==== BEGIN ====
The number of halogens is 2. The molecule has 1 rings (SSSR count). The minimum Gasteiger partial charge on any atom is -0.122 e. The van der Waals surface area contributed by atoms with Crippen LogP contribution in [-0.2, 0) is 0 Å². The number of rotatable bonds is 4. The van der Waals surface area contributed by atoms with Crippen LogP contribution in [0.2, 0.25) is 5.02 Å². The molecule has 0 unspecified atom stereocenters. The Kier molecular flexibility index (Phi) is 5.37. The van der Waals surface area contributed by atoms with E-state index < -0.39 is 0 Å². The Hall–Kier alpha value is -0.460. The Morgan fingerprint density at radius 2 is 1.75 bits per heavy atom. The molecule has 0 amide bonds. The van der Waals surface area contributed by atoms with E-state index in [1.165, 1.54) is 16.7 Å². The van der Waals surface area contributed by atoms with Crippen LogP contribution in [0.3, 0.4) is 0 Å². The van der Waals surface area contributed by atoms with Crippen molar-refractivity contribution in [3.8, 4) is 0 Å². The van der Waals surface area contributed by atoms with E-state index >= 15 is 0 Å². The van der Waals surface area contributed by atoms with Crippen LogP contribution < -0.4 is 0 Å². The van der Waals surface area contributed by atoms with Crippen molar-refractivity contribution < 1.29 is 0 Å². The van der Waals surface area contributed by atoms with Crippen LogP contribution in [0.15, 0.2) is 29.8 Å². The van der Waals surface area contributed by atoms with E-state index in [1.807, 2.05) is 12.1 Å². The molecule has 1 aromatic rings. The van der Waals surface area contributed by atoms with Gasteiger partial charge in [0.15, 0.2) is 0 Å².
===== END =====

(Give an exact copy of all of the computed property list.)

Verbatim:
The number of halogens is 2. The molecule has 1 rings (SSSR count). The minimum Gasteiger partial charge on any atom is -0.122 e. The van der Waals surface area contributed by atoms with Crippen LogP contribution in [-0.2, 0) is 0 Å². The number of rotatable bonds is 4. The van der Waals surface area contributed by atoms with Crippen LogP contribution in [0.2, 0.25) is 5.02 Å². The molecule has 0 unspecified atom stereocenters. The Kier molecular flexibility index (Phi) is 5.37. The van der Waals surface area contributed by atoms with E-state index < -0.39 is 0 Å². The Hall–Kier alpha value is -0.460. The Morgan fingerprint density at radius 2 is 1.75 bits per heavy atom. The molecule has 0 amide bonds. The van der Waals surface area contributed by atoms with E-state index in [1.165, 1.54) is 16.7 Å². The van der Waals surface area contributed by atoms with Crippen LogP contribution in [0.3, 0.4) is 0 Å². The van der Waals surface area contributed by atoms with Crippen molar-refractivity contribution in [3.8, 4) is 0 Å². The van der Waals surface area contributed by atoms with E-state index >= 15 is 0 Å². The van der Waals surface area contributed by atoms with Crippen LogP contribution < -0.4 is 0 Å². The van der Waals surface area contributed by atoms with Crippen molar-refractivity contribution < 1.29 is 0 Å². The van der Waals surface area contributed by atoms with Crippen LogP contribution in [0.15, 0.2) is 29.8 Å². The van der Waals surface area contributed by atoms with E-state index in [1.807, 2.05) is 12.1 Å². The molecule has 1 aromatic rings. The van der Waals surface area contributed by atoms with Gasteiger partial charge in [0.15, 0.2) is 0 Å².